This year’s V05 sponsored NME Tour features three bands from the North, Rory Wynne, Cabbage and headliners Blossoms, and tonight they call into Birmingham. It’s odd given Blossoms could sell-out this venue on their own that tonight is about half-full, and also odd when almost every other date on this tour has been sold out for some time.
Rory Wynne opens, and it’s a thirty minute set which doesn’t leave much impression if I’m totally honest, but he has very much a look and sound of a young Mark E. Smith, and certainly has a swagger and stage confidence to match. Can he really be only 17 years old?? He warrants further investigation but tonight didn’t really set the crowd on fire, that said it’s hard when you’re first on-stage at any point in your career.
Next up are Cabbage, who hail from Manchester and are tipped for great things. They go down a storm and are a wonderful refreshing sound, dare I say punk in attack, chaotic and just what a gig like this should be. Their thirty minute set opens with ‘Uber Capitalist Death Trade’ and quickly gets the teenage crowd in a frenzy, even having an attempt at making a circle pit, but a little more practice is needed on that front. ‘Dinner Lady’ shows the acerbic wit of these Mancunians and before long the set closer ‘Kevin’ is upon us.
They have their debut album ‘Young, dumb and full of’ out soon, and if you feel like a long queue one morning there’s a limited version for Record Store Day.
The stage change sees this young audience show off their singing voices, and I’m impressed they are word-perfect for ‘This Charming Man’ considering it was released a good 20 years plus before most were born. Given this you can imagine my amazement when they then sing along to ‘Don’t you want me baby’, released in 1981. They do have some fine ears indeed.
“Hello, we are Blossoms, and we’re from Stockport” Tom Ogden tells us, resplendent in a shirt which says ‘marry me’, and it’s a fair bet half of this crowd would take him up on that. Blossoms are accomplished as a band, releasing their self-titled album in August 2016; they have worked hard on the road and previously played to sold out venues around the country. Having said that there is always the fool in the crowd and within two minutes of taking to the stage a half-full glass is lobbed and makes contact with the top of his head. Whilst some artists would stop the song, or walk off, Ogden makes no fuss and carries on, just signalling to stage-side for a towel. When dry he makes no reference to this, a true professional if ever there was one.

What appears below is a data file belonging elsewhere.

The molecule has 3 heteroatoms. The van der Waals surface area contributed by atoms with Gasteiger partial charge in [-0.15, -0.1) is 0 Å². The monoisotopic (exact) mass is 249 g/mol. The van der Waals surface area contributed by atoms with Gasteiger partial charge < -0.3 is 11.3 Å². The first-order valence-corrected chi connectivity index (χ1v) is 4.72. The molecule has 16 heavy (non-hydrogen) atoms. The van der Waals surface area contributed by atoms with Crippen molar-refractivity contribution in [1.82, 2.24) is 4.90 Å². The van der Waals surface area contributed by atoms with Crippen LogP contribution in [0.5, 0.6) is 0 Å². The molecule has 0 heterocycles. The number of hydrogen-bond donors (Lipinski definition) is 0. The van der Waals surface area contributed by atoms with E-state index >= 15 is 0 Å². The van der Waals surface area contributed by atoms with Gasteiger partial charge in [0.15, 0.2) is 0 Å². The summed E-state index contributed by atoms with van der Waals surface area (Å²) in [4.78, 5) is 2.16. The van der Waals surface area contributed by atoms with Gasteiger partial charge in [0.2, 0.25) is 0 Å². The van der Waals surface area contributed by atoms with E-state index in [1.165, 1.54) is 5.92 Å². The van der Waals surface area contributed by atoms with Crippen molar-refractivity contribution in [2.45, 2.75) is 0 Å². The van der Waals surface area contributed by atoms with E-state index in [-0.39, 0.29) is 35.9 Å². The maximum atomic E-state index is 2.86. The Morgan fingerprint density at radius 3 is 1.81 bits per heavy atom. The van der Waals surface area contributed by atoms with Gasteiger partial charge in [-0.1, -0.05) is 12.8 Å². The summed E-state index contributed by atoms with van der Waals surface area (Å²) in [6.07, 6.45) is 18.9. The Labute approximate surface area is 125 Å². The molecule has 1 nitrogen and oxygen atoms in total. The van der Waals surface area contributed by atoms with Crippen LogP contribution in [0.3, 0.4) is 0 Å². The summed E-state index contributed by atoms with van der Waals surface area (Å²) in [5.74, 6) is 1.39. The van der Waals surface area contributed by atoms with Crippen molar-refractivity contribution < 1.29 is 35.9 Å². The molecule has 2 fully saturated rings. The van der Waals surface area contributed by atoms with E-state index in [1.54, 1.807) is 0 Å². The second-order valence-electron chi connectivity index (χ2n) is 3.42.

‘My Favourite Room’ is a solo acoustic version, dedicated to Emma, who is in the crowd and has recently been dumped by Lewis, who is shouted out by the majority of the crowd as being “a wanker”. Aided by the crowd, they sing along and when asked to by Ogden complete an impromptu version of Wham!’s ‘Last Christmas’ being acknowledged “well done, you’ve sung the most of that so far on this tour”.
The band return for what is an encore I guess, or was it simply a short break? ‘Cut me and I’ll bleed’ is a wonderful song, and the stage lighting and dry-ice is very atmospheric. The set closes with a rousing version of ‘Charlemagne’ and everyone leaves happy.
So to summarise Rory Wynne needs a closer listen; Cabbage were superb and are destined for bigger things, in fact they are supporting Kasabian on their short April tour. Blossoms clearly are accomplished, but for me “too poppy”, I was longing for just one dirty guitar riff. However the winner tonight was live music. It can be easy to watch awful talent shows and generalise about the ones who win and then have careers on the back of it without putting the ground work in playing live and building up a following (possibly because a lot are unable to play live- call me cynical) but tonight gave proof new, young exciting bands are out there doing just that, playing live, building a following up, and this young following and crowd tonight was so enjoyable to see, as it proves live music is safe and that the next generation are getting out there and going to gigs.
That is possibly the most encouraging sentence I’ve ever put in a review. The crowd in Brum tonight did themselves proud.
At most a kiss
Across the moor
My favourite room
Cut me and I’ll bleed
Polka dot bones
Uber Capitalist Death Trade
Necroflat in the palace
Reviewer: Glenn Raybone
Photographer: Marc Osborne